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Migrants rallying together to protest Immigration centre living conditions

by Gabriel Guindi March 22, 2021
Migrants rallying together to protest Immigration centre living conditions

Protest currently halted to re-think a longer and more effective strategy

According to advocate group Solidarity Across Borders (SAB), a group of seven detained migrants held at the Immigration Holding Centre (IHC) in Laval initiated a seven-day hunger strike in protest against the centre’s living conditions and lack of COVID-19 care between Feb. 28 and March 6.

SAB is calling for their release from the holding centre, stating that the current conditions migrants are living under are inhumane and unacceptable. The Canadian Border Services Agency (CBSA) confirms that there are currently 17 migrants detained at the centre, seven of whom went on strike.

The first wave of protests initially started Feb. 15 by a lone migrant, under the pseudonym Marlon, who went on a hunger strike after testing positive for COVID-19 at the centre. SAB spokesperson Bill Van Driel says that after an 11-day protest, Marlon regained his strength for a few days before joining the other six migrants who decided to also protest against forced solitary confinement and unsanitary living conditions.

“From the moment that there was a confirmed COVID case at the centre, they put all detainees in solitary confinement,“ Van Biel said. The detainees state that being held under confinement, even without showing symptoms of COVID-19, is unjust and inhumane. In solitary confinement, detainees are held in cells all day, only having the right to leave for a limited amount of time to use the phone or to bathe.

However in an email received by The Concordian, Mark Stuart, spokesperson for the CBSA, contradicts SAB, claiming no protest occurred at the Laval IHC. 

“The Canada Border Services Agency can confirm that there were no detainees on food protest on the week of March 1, 2021 at the Immigration Holding Centre in Laval and there are still no food protests at the IHC as of March 15, 2021,” Stuart said. However, the CBSA did confirm that there was in fact a hunger protest, but at a different provincial facility.

According to SAB, the added inability for family or attorney visitation due to COVID-19 has also taken a toll on the migrants detained there.

“That creates a lot of difficulty for people, it creates psychological difficulty of having less contact and being cut off from the outside world, especially for people facing deportation,” Van Biel said.

The CBSA also disputes the allegation that they forbid visitations from attorneys, claiming they do allow lawyer visitation at their facilities across Canada. 

“Regardless of location of detention all detainees have access to legal counsel or a representative, in person or over the phone, at any point throughout their detention,” Stuart said.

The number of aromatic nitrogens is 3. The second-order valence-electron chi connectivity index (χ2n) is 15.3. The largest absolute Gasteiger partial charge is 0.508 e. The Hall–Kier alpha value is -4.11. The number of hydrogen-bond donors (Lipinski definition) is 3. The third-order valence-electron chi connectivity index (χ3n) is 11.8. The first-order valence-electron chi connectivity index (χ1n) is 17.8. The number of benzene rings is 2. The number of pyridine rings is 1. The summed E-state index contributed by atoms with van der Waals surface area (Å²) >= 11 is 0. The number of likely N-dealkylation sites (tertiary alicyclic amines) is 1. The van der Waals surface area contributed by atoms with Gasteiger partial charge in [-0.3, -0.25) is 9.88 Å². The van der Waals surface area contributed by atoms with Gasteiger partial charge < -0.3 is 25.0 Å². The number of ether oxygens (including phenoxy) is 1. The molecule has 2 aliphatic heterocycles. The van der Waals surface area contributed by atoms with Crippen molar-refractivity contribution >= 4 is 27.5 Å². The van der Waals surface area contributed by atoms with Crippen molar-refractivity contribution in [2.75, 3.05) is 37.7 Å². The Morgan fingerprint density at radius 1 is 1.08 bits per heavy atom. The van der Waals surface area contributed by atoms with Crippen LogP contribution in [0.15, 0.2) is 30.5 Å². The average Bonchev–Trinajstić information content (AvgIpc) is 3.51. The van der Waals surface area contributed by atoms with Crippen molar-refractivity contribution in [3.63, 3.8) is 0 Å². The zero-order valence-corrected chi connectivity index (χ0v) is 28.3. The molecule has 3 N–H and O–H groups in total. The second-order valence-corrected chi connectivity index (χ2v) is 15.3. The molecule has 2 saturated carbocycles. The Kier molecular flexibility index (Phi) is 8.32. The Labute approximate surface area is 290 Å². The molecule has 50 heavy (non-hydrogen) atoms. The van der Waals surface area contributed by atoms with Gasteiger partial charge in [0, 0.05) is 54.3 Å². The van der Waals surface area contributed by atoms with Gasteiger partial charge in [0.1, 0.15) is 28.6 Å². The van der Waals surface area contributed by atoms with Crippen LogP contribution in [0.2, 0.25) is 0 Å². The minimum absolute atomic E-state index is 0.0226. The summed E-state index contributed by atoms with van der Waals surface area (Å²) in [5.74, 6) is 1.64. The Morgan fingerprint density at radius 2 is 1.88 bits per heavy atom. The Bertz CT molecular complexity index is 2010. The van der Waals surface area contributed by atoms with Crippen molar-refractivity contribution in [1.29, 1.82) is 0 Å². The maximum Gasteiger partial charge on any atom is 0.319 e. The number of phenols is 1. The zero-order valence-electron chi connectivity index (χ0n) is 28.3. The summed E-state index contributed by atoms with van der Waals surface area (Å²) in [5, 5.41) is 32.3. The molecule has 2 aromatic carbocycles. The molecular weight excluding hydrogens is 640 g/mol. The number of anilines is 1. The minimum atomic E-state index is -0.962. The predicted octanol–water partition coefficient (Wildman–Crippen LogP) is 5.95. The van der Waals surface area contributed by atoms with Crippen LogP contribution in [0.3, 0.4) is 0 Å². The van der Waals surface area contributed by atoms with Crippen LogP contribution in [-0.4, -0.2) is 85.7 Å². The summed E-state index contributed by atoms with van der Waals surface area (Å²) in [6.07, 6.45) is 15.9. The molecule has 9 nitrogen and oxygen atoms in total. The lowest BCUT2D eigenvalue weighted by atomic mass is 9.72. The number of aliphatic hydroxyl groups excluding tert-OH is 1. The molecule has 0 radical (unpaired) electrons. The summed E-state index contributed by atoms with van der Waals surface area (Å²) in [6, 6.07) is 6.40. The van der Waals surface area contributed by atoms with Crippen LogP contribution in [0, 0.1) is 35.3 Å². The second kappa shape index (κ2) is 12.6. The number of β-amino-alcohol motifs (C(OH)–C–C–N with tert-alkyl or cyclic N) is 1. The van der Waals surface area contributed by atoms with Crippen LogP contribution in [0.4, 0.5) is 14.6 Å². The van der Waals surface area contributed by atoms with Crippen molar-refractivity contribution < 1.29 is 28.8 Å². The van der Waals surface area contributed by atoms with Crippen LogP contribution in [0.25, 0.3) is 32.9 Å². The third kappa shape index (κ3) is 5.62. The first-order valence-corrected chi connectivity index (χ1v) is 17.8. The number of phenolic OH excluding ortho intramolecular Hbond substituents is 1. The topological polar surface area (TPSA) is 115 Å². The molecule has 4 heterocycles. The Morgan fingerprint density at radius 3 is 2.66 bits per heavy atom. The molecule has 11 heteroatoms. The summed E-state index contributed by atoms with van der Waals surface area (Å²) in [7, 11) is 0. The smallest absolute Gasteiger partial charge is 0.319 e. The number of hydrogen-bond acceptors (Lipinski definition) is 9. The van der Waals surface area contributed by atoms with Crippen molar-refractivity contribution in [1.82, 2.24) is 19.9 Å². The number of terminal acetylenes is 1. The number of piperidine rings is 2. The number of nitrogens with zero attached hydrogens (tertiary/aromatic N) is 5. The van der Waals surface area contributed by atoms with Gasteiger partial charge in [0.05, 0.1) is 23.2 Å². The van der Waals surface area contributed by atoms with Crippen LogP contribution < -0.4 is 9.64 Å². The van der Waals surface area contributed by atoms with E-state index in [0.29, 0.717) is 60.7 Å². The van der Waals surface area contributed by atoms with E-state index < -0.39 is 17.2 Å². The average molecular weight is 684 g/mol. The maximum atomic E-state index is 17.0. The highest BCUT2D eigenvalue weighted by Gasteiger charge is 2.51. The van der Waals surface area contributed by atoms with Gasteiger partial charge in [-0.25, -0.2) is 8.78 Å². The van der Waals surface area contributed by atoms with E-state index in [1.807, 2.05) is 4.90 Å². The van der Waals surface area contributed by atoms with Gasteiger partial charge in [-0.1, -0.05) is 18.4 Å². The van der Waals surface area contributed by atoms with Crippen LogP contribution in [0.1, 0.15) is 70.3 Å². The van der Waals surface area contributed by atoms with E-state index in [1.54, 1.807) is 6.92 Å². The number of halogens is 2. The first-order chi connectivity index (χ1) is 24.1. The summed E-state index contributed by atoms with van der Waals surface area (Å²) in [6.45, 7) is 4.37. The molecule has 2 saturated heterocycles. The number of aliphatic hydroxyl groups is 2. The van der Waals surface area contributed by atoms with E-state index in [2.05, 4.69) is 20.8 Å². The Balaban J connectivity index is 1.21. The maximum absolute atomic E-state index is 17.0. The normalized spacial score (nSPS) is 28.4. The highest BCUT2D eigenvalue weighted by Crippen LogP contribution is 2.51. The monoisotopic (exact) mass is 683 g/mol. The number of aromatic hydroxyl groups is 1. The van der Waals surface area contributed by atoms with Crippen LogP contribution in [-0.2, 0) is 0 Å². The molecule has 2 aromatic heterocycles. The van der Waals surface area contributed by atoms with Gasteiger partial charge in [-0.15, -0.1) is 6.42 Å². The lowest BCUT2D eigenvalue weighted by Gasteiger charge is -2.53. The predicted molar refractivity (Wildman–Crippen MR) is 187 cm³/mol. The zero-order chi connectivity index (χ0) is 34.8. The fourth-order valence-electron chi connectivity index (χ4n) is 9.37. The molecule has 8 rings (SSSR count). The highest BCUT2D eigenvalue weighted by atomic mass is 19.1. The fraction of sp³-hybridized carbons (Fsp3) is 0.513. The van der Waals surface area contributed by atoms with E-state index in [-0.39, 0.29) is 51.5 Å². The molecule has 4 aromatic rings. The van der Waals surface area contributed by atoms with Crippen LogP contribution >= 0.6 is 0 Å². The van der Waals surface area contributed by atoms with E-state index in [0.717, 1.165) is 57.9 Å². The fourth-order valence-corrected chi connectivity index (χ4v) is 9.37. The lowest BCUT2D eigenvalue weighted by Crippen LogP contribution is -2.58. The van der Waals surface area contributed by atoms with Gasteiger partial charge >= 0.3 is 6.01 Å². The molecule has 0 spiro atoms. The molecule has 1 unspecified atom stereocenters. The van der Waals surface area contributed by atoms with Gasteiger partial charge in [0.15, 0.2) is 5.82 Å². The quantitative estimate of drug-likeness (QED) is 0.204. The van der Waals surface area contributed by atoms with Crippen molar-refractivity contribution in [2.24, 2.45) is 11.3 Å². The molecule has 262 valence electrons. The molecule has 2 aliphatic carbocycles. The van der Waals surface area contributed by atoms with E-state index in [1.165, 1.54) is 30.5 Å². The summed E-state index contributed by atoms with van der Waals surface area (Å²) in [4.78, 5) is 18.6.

Through SAB, the seven detainees released a declaration letter describing the things they’ve experienced. The declaration recounts mistreatments the detainees have faced, including COVID-19 negligence, unsanitary living conditions, and other negative experiences.

“Some of the detainees have already contracted COVID-19. Others complained of pain similar to the symptoms of COVID but were given only Tylenol. We are in a lot of pain,” the letter says. “We had also been confined to separate rooms without receiving any psychological assistance. We are distraught and very fearful for our health.”

“The sanitary measures taken by the immigration officers are clearly insufficient.”

Stuart claims that since the beginning of COVID-19, the CBSA has ensured precautionary and additional steps to sanitize cells to help prevent the spread of the virus between detainees.

“In addition to standardized cleaning procedures, the CBSA has put in place additional measures to disinfect the premises and facilities where detainees and staff are located. Maintenance crews have increased the frequency of cleaning the bathrooms, common areas, reception area, etc.”

Though the CBSA claims that conditions are being taken care of, now more than ever, Van Biel doesn’t believe in what the CBSA claims they’re doing. 

“The conditions in the immigration centres are terrible,” Van Biel said. “The conditions of these detention centres are always terrible, even when compared to other prisons in Canada.”

According to SAB, migrants communicated to each other by means of yelling from cell to cell, and SAB organizers assume that was the method that sparked the large hunger strike.

Van Biel says that after seven days, the protest was halted to re-think a different long-term strategy all while attempting to keep steady pressure at the IHC.

“We are asking to be released from the Laval detention centre because it is a place where the virus can spread, and it is only a matter of time before we are all infected,” the letter says.

 

No statement has been released on what the next method of protest will be.

 

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